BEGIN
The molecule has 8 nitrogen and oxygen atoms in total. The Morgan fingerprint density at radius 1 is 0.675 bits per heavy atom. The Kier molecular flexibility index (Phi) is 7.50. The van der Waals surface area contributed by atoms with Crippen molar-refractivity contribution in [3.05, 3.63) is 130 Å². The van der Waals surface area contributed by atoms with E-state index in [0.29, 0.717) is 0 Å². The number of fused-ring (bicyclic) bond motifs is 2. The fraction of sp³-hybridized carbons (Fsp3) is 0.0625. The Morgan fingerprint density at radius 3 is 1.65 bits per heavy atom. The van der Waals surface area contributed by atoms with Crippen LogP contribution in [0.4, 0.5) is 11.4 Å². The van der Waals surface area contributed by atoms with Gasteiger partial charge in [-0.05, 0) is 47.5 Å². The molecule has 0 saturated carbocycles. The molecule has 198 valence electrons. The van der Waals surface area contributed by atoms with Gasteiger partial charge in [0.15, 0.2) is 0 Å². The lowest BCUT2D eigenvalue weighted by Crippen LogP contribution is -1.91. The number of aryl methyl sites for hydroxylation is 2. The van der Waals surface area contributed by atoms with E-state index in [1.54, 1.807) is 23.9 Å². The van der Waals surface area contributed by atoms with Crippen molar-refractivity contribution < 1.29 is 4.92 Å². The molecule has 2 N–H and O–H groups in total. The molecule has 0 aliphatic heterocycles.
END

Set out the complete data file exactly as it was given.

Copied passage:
The molecule has 8 nitrogen and oxygen atoms in total. The Morgan fingerprint density at radius 1 is 0.675 bits per heavy atom. The Kier molecular flexibility index (Phi) is 7.50. The van der Waals surface area contributed by atoms with Crippen molar-refractivity contribution in [3.05, 3.63) is 130 Å². The van der Waals surface area contributed by atoms with E-state index in [0.29, 0.717) is 0 Å². The number of fused-ring (bicyclic) bond motifs is 2. The fraction of sp³-hybridized carbons (Fsp3) is 0.0625. The Morgan fingerprint density at radius 3 is 1.65 bits per heavy atom. The van der Waals surface area contributed by atoms with Crippen LogP contribution in [0.4, 0.5) is 11.4 Å². The van der Waals surface area contributed by atoms with Gasteiger partial charge in [-0.05, 0) is 47.5 Å². The molecule has 0 saturated carbocycles. The molecule has 198 valence electrons. The van der Waals surface area contributed by atoms with Gasteiger partial charge in [0.15, 0.2) is 0 Å². The lowest BCUT2D eigenvalue weighted by Crippen LogP contribution is -1.91. The number of aryl methyl sites for hydroxylation is 2. The van der Waals surface area contributed by atoms with E-state index in [1.54, 1.807) is 23.9 Å². The van der Waals surface area contributed by atoms with Crippen molar-refractivity contribution < 1.29 is 4.92 Å². The molecule has 2 N–H and O–H groups in total. The molecule has 0 aliphatic heterocycles.